Defendant further asserts the rebuttal testimony violates his federal constitutional rights to due process and a fair trial. His contention is forfeited by failing to raise a constitutional objection at trial. (People v. Partida (2005) 37 Cal.4th 428, 433-434.) It is also without merit as the rebuttal testimony was properly admitted.

II Ineffective Assistance of Counsel

Defendant claims trial counsel was ineffective by not requesting a cautionary pinpoint instruction pointing out the inherent weakness in "snitch" testimony. He is wrong.

"To prevail on a claim of ineffective assistance of counsel, defendant 'must establish not only deficient performance, i.e., representation below an objective standard of reasonableness, but also resultant prejudice. [Citation.]'" (People v. Hart (1999) 20 Cal.4th 546, 623.) "Prejudice occurs only if the record demonstrates 'a reasonable probability that, but for counsel's unprofessional errors, the result of the proceeding would have been different.' [Citation.]" (People v. Lucero (2000) 23 Cal.4th 692, 728.)

The jury was instructed with CALCRIM No. 335 that if the crimes were committed, Churchill was an accomplice, and: "Any statement or testimony of an accomplice that tends to incriminate the defendant should be viewed with caution. You may not, however, arbitrarily disregard it. You should give that statement or testimony the weight you think it deserves after examining it with care and caution and in light of all the other evidence." The instruction also informed the jury that defendant could not be convicted of the charged crimes on the basis of the accomplice's testimony alone, and the jury could consider the accomplice's testimony only if it is supported by other evidence connecting defendant to the crime which is separate from the accomplice evidence.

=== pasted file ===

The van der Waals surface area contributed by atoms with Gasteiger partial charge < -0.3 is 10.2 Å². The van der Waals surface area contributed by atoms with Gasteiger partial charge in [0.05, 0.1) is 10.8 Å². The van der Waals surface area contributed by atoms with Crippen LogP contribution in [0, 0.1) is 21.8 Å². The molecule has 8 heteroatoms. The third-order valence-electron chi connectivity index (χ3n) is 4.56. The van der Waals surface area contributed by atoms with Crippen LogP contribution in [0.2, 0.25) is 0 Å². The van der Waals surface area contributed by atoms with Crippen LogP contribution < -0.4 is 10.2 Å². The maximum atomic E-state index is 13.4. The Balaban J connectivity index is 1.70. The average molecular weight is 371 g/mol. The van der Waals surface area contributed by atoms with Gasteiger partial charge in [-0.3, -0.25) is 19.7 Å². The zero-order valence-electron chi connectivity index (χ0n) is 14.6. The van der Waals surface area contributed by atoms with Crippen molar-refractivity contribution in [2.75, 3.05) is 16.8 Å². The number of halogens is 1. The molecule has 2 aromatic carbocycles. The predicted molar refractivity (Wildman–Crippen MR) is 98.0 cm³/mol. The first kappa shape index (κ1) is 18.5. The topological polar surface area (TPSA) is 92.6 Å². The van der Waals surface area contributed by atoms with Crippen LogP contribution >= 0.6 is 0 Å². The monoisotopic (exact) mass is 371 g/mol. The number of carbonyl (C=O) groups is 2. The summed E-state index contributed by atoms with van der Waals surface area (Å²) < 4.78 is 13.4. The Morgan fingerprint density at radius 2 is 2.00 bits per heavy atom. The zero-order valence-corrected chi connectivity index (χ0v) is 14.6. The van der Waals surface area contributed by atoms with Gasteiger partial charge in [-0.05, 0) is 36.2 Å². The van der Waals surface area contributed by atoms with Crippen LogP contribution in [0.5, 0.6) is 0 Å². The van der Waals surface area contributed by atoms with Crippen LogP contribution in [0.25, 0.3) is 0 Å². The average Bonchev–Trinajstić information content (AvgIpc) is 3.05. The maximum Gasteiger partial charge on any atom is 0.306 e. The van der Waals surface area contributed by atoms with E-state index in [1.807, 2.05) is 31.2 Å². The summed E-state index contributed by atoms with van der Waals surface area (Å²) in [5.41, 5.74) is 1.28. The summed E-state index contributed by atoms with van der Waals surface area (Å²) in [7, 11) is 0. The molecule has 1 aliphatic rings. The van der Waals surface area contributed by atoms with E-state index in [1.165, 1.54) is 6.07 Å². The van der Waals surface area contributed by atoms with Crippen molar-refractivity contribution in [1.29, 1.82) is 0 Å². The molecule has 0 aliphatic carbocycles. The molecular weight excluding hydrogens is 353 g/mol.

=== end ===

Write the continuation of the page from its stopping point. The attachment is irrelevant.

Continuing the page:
Defendant asserts competent counsel would have asked for an additional instruction pointing out Churchill was a "snitch" and for the jury to view his testimony with distrust. As a model, defendant suggests section 1127a, subdivision (b), which provides that in a case when an in-custody informant testifies, the jury should be instructed as follows: "'The testimony of an in-custody informant should be viewed with caution and close scrutiny. In evaluating such testimony, you should consider the extent to which it may have been influenced by the receipt of, or expectation of, any benefits from the party calling that witness. This does not mean that you may arbitrarily disregard such testimony, but you should give it the weight to which you find it to be entitled in the light of all the evidence in the case.'"